Your last pair of volleyball shoes has finally breathed its last, and it’s time to pick up a new one. As you’re about to head out, you notice your cross-training shoe sitting pretty on the shoe rack, and you’re hit with a sudden thought –
Are training shoes good for volleyball?
Believe it or not, you’re not the first to ask this. Well, the answer is YES, but it’s complicated.
Training shoes are great at doing what they are designed for. However, when it comes to the quick lateral movements and lightweight design, they fall short of volleyball shoes.
So, what makes them different? Why shouldn’t you use your training shoes for your volleyball games? These are the questions that I’ll discuss in this article.
Let’s get started.
5 Key Differences Between Training Shoes and Volleyball Shoes
Training shoes are primarily designed for use during intense training and fitness activities.
They are designed to provide support, stability, and comfort while you’re working out.
Here are some of the differences between volleyball shoes and training shoes that you need to know about:
Training shoes are designed to offer support when lifting weights or during cardio. As a result, the soles of these shoes tend to be flat and made of rubber to keep you stable during your workout.
Volleyball shoes, however, have gum rubber soles that improve traction on the court without leaving skid marks while ensuring stability for the player.
Volleyball shoes come with responsive, low-profile cushioning that doesn’t restrict movement.
The primary focus of these shoes is to provide support without compromising agility since the players need to be quick on their feet and jump comfortably while playing.
Compared to volleyball shoes, training shoes have a lot more cushioning since the main goal of these shoes is to provide protection and stability.
Lateral support is arguably the most important aspect of a volleyball shoe. Volleyball players need to be agile and make a lot of quick lateral movements.
That’s why the volleyball shoes feature cushioning and support in strategic places that allow the player to move vertically with minimum friction.
While cross-training shoes also offer decent lateral support, they’re not on par with what you get with volleyball shoes. So, your movement flexibility will take a hit.
Protection is the primary objective of training shoes, which means more cushioning. The downside to this is that it causes these shoes to become heavier.
Volleyball shoes are designed to shave off as much weight as possible to make sure the players remain quick and speedy on the court.
If you’ve read my article on whether running shoes are good for volleyball, you should remember how I said volleyball shoes are not as breathable as running shoes.
While that may be the case, volleyball shoes are a lot more breathable than training shoes.
The mesh uppers on volleyball shoes are designed to circulate air and keep the heat at bay during intense games.
With cross-training shoes, you won’t get much in terms of breathability. Some training shoes certainly have this feature. But most don’t care much about breathability since you’re meant to use these shoes indoors.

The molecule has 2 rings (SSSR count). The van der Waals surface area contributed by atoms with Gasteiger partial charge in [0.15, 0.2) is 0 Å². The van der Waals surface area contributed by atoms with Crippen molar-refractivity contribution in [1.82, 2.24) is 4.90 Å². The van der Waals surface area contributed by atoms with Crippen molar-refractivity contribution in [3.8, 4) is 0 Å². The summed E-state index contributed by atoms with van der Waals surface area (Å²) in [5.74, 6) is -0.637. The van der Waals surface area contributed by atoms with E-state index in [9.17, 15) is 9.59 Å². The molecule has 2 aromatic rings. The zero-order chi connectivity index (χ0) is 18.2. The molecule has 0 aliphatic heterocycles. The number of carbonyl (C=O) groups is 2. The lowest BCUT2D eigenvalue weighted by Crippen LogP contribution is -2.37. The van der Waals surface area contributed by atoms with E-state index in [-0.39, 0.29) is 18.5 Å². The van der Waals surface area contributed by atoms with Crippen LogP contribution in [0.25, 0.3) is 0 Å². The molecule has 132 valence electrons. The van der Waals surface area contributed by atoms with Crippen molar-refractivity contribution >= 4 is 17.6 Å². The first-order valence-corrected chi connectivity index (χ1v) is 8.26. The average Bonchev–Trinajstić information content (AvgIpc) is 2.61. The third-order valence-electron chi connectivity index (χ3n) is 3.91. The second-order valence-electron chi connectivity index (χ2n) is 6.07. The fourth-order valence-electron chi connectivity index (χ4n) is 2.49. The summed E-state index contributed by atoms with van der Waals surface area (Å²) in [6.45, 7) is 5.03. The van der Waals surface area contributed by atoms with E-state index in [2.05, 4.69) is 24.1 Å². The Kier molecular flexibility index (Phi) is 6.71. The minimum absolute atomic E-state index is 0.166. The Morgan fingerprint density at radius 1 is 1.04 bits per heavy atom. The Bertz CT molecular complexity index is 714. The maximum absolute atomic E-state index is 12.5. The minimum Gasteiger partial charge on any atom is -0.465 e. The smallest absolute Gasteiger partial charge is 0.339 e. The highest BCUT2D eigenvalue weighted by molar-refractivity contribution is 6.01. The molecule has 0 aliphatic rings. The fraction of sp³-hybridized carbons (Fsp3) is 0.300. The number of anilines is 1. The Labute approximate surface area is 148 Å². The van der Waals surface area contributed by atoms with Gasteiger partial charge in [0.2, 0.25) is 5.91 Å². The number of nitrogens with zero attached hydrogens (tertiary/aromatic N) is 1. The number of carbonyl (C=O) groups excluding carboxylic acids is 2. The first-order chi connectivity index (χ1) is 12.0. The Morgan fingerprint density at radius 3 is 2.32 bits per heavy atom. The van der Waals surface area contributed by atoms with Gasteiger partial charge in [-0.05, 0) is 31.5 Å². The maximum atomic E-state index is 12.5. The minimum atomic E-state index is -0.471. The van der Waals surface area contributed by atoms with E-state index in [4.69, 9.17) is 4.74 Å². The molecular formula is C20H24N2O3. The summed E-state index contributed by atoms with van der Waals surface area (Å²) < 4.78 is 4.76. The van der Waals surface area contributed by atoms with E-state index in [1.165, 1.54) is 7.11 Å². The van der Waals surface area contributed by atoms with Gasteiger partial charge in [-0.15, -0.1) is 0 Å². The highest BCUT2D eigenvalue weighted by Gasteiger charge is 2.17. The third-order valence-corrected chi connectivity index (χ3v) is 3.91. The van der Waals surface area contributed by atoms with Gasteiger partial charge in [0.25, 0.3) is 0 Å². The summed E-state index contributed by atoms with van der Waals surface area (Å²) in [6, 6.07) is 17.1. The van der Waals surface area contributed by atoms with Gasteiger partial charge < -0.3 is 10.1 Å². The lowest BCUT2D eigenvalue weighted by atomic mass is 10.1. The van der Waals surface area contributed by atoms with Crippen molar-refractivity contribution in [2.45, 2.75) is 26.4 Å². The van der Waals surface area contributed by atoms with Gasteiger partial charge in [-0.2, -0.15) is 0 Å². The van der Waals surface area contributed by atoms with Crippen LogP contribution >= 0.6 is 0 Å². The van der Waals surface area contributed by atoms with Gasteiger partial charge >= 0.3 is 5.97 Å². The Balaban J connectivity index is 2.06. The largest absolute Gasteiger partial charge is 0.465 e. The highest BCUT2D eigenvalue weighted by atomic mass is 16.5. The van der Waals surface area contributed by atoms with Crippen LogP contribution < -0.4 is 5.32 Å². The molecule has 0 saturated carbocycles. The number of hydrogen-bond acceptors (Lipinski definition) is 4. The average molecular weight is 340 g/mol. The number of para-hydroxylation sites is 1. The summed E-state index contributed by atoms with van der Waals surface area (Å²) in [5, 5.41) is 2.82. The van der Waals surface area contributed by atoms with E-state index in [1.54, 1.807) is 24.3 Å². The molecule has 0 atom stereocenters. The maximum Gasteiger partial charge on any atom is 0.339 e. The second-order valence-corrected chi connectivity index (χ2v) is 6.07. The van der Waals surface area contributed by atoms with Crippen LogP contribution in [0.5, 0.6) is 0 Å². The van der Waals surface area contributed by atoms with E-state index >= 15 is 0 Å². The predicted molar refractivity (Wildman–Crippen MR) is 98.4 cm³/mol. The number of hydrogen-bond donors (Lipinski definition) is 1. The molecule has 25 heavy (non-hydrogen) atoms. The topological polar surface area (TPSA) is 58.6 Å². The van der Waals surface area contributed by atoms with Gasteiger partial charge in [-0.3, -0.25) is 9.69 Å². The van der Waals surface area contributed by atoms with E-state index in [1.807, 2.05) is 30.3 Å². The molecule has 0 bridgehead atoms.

Can You Use Training Shoes for Volleyball?
As you can see, there are some significant differences between training and volleyball shoes.
However, since training shoes are decent at providing lateral support, you could use them if you don’t have any other options.
The thing is, training shoes are not as agile or lightweight as volleyball shoes. And the extra cushioning can feel a bit restricting for some.
If you’re playing casually with a couple of friends, it’s fine to use what you have. You could also use them for practice games if your coach allows it.
However, for competitive games, I would strongly recommend sticking with volleyball shoes.
Read Also: What Makes Volleyball Shoes Different?
Can You Wear Volleyball Shoes for Training?
Just like how you shouldn’t wear training shoes for competitive volleyball, you shouldn’t wear volleyball shoes for hardcore training.
If your workout routine involves general cardio activities like jumping jacks, running, etc., you’re fine using volleyball shoes.
However, if you’re working with weights like deadlifts or squats, it’s best to take them off. Going barefoot would be better than wearing volleyball shoes.
The reason here is that volleyball shoes have thicker midsoles than training shoes. As a result, you’ll be too high off the ground for these exercises.
Alternative to Training Shoes
So, if training shoes are out the window, what’s the alternative? Well, I always recommend using volleyball shoes since they are designed specifically for the sport.
However, if you’re having trouble finding a volleyball shoe, here are two alternatives that’ll serve you well.
Court shoes, i.e., shoes meant for tennis, handball, or badminton, can work great for volleyball.
These shoes offer excellent lateral support, solid traction, and better overall responsiveness compared to training shoes.
However, these shoes aren’t meant for jumping, so they might wear out sooner than you’d like.
Basketball shoes are pretty similar to volleyball shoes in design and function. And since the market is massive, you’ll have an easier time finding a new pair of basketball shoes that you like.
I’ve reviewed some amazing basketball shoes for volleyball that you might want to check out before that.
While training shoes can work in practice or casual games, it’s best not to use them in competitive games. Using the proper footwear can make all the difference here.
If you need an alternative, it’s better to wear basketball shoes for volleyball instead of training shoes. Court shoes might also work, but they don’t last nearly as long.
I hope this article can help you figure out whether you want to wear training shoes for volleyball. Good luck!